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GP28May03: Mob Wisdom: Managing the Moment in a World at Risk.
Our Neighborhood. Forty years ago, in New York, an aspiring writer or graduate student might have taken an apartment in New York’s Little Italy. Here the price was right, and the South of Houston enclave was immensely safer than other low-rent sections of the city. The Mafia protected its own, running off lesser hoodlums and drug peddlers, quickly getting the lowdown on any interloper. Even those who had not grown up there inadvertently fell under its protection and sway. Today, with insecurity sweeping across the world, you hear of citizens in many nations who are looking for a local boss to shield them from predators of all sorts.
It’s ironic enough that the mob in several haunts around the world is sometimes a local force for peace and stability. Our Gang also renders lessons in kingship you really won’t pick up in vaunted leadership institutes across the developed world that would rather trade in platitudes than wrestle with grim reality. There’s something to be said for street smarts, even the cunning of criminals. Under the most adverse conditions, they act decisively and rapidly to protect and enlarge their dominion.
Very Tight Alignment. In 1976, on a visit to Japan, we stayed at the Hotel Pacific, a bit away from the central business district and its more regimented, monumental hotels. For breakfast one morning we entertained an American publisher who knew the ins and outs of Tokyo. “The Pacific,” he remarked, “A very nice hotel. In fact, I’ve stopped here on several occasions.”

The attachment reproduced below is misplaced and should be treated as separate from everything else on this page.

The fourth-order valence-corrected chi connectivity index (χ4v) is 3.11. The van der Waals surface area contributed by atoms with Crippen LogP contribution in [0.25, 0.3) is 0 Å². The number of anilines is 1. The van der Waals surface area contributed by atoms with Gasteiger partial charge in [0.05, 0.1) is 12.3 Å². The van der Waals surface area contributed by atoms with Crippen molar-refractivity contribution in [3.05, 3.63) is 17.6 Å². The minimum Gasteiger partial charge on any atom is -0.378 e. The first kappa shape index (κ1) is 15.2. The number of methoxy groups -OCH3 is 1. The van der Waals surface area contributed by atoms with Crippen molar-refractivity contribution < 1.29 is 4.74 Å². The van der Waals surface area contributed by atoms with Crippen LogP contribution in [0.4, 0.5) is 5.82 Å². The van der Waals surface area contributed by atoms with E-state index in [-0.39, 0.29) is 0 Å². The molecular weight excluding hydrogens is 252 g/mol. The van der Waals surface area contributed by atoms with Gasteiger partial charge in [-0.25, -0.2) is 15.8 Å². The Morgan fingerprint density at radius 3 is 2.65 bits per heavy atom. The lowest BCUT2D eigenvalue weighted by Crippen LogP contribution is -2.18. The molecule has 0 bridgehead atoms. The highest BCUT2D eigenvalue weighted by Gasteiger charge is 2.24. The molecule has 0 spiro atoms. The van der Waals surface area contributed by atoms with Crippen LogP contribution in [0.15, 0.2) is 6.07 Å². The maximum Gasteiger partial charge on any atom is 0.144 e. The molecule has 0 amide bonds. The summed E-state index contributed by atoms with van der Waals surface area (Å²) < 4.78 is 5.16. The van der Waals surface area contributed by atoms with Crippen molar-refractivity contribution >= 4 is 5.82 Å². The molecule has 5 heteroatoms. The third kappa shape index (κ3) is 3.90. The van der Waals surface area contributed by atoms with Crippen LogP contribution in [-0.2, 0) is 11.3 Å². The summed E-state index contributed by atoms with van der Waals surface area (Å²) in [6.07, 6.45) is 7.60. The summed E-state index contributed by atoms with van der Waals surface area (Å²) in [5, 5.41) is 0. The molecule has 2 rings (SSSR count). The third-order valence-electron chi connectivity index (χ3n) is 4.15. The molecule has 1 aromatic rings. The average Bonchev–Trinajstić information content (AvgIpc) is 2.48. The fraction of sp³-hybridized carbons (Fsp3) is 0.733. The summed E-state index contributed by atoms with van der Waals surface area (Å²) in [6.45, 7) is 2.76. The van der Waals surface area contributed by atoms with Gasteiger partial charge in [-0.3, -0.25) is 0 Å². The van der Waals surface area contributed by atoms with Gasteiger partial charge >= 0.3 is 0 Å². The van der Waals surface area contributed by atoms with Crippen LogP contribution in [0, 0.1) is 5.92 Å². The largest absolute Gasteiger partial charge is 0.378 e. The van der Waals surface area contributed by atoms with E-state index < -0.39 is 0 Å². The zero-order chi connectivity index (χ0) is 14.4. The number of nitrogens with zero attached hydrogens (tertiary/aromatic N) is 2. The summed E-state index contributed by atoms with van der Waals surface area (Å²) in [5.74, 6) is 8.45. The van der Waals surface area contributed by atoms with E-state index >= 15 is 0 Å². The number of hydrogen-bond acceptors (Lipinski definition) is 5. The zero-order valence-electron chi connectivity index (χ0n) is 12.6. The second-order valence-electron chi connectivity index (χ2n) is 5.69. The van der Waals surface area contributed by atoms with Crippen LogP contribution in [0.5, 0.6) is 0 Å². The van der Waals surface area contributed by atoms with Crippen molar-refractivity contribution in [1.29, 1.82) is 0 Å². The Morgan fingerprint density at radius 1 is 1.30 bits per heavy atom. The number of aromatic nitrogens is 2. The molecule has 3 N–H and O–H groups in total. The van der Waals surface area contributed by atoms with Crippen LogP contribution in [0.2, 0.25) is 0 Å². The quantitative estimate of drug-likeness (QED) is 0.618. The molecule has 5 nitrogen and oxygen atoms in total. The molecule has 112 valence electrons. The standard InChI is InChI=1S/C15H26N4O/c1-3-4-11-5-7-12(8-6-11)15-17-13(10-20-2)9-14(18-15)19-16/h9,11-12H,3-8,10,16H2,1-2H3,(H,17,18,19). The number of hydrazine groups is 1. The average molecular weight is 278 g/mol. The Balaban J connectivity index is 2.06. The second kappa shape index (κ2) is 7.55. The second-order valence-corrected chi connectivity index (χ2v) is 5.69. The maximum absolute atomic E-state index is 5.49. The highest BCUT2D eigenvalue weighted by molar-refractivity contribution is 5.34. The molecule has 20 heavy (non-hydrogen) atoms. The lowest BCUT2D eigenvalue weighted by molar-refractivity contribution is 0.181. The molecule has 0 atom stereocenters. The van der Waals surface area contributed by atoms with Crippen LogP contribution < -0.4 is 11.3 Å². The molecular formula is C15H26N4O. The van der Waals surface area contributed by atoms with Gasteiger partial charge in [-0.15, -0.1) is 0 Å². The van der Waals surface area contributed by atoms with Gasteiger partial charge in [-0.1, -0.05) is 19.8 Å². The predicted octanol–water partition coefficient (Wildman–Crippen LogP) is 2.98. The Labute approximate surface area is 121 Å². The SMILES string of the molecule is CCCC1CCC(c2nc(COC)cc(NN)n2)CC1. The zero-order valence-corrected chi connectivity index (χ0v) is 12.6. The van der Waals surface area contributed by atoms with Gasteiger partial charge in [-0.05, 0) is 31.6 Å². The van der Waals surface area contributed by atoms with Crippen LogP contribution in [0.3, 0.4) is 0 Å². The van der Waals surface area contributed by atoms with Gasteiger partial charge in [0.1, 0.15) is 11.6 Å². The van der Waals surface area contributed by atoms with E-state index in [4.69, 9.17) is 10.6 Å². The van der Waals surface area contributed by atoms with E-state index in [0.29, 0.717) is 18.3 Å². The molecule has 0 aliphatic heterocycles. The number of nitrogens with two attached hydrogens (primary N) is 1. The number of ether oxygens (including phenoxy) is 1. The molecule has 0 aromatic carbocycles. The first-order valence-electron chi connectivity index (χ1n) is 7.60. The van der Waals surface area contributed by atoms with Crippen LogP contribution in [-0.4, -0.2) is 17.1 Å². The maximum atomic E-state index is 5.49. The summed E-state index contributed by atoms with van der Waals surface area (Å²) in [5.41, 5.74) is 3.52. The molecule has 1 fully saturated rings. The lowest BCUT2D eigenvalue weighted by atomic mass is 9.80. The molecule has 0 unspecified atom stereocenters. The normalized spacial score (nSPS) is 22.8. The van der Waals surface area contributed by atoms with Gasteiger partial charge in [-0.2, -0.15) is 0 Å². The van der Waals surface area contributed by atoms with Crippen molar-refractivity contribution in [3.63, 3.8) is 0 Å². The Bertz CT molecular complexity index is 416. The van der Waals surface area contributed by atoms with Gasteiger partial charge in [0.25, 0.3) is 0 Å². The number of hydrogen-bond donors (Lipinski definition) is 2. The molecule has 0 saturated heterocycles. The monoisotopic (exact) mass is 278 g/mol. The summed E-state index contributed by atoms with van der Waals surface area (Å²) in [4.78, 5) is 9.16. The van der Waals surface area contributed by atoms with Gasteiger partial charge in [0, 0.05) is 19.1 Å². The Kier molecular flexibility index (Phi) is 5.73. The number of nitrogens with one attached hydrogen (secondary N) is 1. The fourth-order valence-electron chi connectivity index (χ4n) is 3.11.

After a night of tippling, he would often repair to the steam room at the Pacific on the way home in order to put his head to rights. On one occasion he met there a group of men with ornate tattoos covering their bodies who were wrapped in a tight discussion. He asked them what they were all about. Very amused at the daring of the intrepid foreigner, they told him they were yakuza, or Japanese gangsters, there to review their sundry “business dealings.”
They were astute enough to hold their meetings “outside of the office,” where they would surely have better perspective on their affairs. Never, we think, should businesses carry on discussions of strategy at the office, because their conclusions will be warped by the matters of the moment.
Like many tribes, they wore distinctive insignia, their special warpaint, that bound them together and made them feel part of something very important. In business, we talk of the importance of alignment, but often lack the visual symbolism and other connective tissue that pulls together people for purposeful action. Around the world, the mob knows how to deck itself out in a distinctive uniform. Close-knit, it can deal with the sundry threats poised by outsiders.
Dominate the Agenda. In 1983 or so, we dined on Bellinis and carpaccio at Harry’s in Venice. (Ostensibly carpaccio was invented at Harry’s in 196l and named after a Renaissance painter famous for his glorious reds). Stuffed to the gills, we strolled down the canal to work off our meal. We decided on a late night drink at the pretty Hotel Danieli, the bar in the rear with its café society music offering a harmonious end to the evening. A half hour into our beverage, the piano player finished and retired to the back. We thought of getting the check.
However, some Mafia bosses strolled in—one from Napoli, one from Venice, and a go-between from Marseilles who was trying to arrange some sort of deal. Quickly enough, the fellow from Naples grew bored with the proceedings, and turned to us for conversation, much to the despair of the other two. Sporting a wolfish grin, he asked us whether we liked Napoli music, or Venetian. Of course, very quickly we said, “Napoli, Napoli!”